Okalahoma critical analysis
The original production of Oklahoma opened at the St.
James Theatre, New York, on Wednesday March 31, 1943. The top ticket
price was $4.80.
It ran on Broadway for over five years, besting the previous record
holder Hellzapoppin by more than two years. For fifteen years, from
1946 until 1961, Oklahoma held the record as the longest running show
in Broadway history.
When Okalahoma closed on Broadway May 29, 1948 after 2,212
performances, more than four and a half million people had seen it
In our expressive arts lesson we watched a section of Okalahoma. As
our topic is dreams and nightmares, we watched the section where
Laurey has her dream. In a swirl of dream images, Laurey sees herself
marrying Curly when Jud invades the wedding; he carries her off,
thwarts Curly's attempts to rescue her, and, after a horrific
struggle, kills Curly. Laurey awakes from her nightmare with a
start...and finds Jud ready to escort her to the Dance.
In the beginning of this section we can see Laurey falling to sleep.
Then the lights suddenly dim, this shows the audience that we have
travelled from reality to her dream.
The lighting plays an important part in this musical, as it
communicates to the audience Laurey’s mood and feelings. When Laurey
is dreaming the light dims to a blue. Then hands appear from the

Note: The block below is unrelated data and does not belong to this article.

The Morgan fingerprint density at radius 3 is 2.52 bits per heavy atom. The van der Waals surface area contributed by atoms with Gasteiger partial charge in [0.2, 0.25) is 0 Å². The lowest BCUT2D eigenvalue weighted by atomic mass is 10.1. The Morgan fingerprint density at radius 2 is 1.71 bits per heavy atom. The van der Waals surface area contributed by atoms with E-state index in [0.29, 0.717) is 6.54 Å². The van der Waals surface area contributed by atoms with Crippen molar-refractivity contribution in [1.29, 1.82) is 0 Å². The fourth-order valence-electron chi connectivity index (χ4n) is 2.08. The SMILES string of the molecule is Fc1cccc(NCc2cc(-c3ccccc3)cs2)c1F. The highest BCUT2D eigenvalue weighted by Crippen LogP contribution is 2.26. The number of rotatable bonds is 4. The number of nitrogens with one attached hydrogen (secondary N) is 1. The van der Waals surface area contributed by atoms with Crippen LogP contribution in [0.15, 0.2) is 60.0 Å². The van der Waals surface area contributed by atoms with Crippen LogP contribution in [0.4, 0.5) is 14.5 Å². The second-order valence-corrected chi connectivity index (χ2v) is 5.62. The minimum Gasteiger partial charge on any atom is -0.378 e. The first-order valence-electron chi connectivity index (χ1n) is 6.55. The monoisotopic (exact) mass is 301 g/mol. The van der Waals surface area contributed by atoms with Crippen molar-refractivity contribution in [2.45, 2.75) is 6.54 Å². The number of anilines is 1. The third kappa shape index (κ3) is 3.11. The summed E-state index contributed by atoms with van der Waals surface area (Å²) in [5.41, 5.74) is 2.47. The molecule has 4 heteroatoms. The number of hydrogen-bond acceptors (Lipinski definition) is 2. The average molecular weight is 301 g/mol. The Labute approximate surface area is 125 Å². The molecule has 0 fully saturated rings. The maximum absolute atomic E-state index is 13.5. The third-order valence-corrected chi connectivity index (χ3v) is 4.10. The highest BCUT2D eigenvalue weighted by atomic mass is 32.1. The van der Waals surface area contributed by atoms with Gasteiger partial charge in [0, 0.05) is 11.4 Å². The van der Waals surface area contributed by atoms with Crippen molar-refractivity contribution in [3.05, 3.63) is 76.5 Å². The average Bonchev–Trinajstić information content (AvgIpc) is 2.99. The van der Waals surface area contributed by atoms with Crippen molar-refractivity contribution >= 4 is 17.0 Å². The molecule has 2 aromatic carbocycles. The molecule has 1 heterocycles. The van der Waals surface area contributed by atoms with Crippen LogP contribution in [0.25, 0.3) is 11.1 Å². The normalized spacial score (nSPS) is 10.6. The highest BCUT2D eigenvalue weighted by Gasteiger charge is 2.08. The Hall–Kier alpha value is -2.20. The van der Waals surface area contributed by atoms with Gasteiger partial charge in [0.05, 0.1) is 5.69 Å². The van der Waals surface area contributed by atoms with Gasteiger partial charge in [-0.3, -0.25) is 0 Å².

cornfields; they are being lighted up with gold spotlights. She then
follows them to a large stage, which is filled up with blur light. In
her dream they lighting is calm and cool, and the mood is happy but
when it changes into a nightmare the lights suddenly switch red, and
makes the atmosphere alarming and unsettling. A spot light is also
used on Curley when he enters to dance with Laurey. This can symbolise
that he is the one for her, and that he stands out from everyone else.
By using a white spotlight shows the audience that he is pure and
good. But the spotlights also build a feeling of confusion and
distress. This is in her nightmare where the lighting is red and the
white spotlights are darting around the stage. This shows the audience
Laurey’s feelings towards her nightmare.
Music is crucial in her dream as there is no speaking involved, so
they music is the only thing that can be heard. In her dream they are
playing the song “oh, what a beautiful morning”. This is played in
major key, to show the audience that it is a happy and positive dream.
The song seems a bit distraught; this may be to show that she is in a
dream, as everything is different and bizarre. A lot of string
instruments are used in this section to create a calm atmosphere. When
other characters enter (cowboys and farm workers). The melody changes,
to beaty and relaxed. Then as Curley enters and they begin to dance
the music become twinkley, and magical. Then as the scene skips to her
wedding the music changes. They use bells to show the audience that
she is getting married. The music is still...